- The drawings from the office of Sir John Soane
At the end of the 1824 it became apparent to Soane that the Sampson entrance building was in a poorer state than expected, and that either a repair or a rebuild was necessary. Soane presented both options to the Bank's building committee in February 1825, along with two models. Soane's mason estimated that fixing a new Portland stone centre to the building would cost £1997, and a repair would be either £1204 or £1678. The Building Committee and many members of the court of Directors assessed the models and requested alterations. On 3 March the Committee approved the revised model, agreeing to encase the façade rather than completely tear it down. The Bank's agreement to merely reclad the wall, however, was revised soon thereafter, as Soane came before them again in May 1825 with a new report necessitating its complete replacement.
Sir John Soane's collection includes some 30,000 architectural, design and topographical drawings which is a very important resource for scholars worldwide. His was the first architect’s collection to attempt to preserve the best in design for the architectural profession in the future, and it did so by assembling as exemplars surviving drawings by great Renaissance masters and by the leading architects in Britain in the 17th and 18th centuries and his near contemporaries such as Sir William Chambers, Robert Adam and George Dance the Younger. These drawings sit side by side with 9,000 drawings in Soane’s own hand or those of the pupils in his office, covering his early work as a student, his time in Italy and the drawings produced in the course of his architectural practice from 1780 until the 1830s.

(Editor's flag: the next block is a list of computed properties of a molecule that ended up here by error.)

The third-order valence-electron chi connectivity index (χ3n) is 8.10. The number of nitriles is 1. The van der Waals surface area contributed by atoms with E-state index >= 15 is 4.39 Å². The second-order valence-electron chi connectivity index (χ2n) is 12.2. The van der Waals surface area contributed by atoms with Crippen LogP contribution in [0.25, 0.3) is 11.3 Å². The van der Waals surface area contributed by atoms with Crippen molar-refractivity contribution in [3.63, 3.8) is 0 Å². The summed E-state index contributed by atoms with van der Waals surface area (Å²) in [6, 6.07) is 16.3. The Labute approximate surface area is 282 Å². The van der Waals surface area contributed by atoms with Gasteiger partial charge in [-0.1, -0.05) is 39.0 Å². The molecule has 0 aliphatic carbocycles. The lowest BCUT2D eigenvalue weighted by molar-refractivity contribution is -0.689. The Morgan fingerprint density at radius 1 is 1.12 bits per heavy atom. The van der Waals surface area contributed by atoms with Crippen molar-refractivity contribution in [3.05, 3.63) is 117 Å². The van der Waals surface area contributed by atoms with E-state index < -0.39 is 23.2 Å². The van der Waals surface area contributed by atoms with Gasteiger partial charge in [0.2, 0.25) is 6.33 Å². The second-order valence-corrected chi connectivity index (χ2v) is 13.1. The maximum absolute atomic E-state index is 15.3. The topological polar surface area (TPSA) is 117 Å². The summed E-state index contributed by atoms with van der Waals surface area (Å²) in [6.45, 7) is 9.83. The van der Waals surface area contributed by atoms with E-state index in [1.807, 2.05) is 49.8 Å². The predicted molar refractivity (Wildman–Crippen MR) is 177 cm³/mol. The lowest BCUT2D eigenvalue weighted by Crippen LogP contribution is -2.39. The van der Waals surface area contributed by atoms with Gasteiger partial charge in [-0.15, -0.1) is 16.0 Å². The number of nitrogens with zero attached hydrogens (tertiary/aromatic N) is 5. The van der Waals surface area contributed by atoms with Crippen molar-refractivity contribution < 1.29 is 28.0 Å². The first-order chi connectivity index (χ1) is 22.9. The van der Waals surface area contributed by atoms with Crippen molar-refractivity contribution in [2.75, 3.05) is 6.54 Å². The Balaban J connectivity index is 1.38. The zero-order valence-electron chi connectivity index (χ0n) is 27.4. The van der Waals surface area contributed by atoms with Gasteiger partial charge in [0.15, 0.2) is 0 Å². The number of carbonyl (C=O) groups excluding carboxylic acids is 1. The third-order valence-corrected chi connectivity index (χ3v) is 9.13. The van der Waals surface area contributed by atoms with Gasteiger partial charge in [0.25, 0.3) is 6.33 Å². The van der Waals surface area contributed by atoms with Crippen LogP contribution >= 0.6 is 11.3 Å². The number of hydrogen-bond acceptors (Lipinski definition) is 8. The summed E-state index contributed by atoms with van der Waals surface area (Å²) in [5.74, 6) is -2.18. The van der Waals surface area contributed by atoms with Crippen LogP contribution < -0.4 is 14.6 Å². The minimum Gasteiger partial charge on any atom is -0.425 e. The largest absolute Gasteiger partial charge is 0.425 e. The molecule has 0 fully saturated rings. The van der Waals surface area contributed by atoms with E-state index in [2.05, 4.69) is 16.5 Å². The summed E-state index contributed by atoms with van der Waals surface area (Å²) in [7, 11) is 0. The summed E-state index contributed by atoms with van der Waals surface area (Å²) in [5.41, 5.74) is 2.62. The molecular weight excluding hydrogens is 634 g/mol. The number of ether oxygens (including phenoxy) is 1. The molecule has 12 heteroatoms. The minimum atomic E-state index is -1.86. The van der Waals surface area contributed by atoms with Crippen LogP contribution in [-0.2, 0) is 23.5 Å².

Browse (via the vertical menu to the left) and search results for Drawings include a mixture of Concise catalogue records – drawn from an outline list of the collection – and fuller records where drawings have been catalogued in more detail (an ongoing process).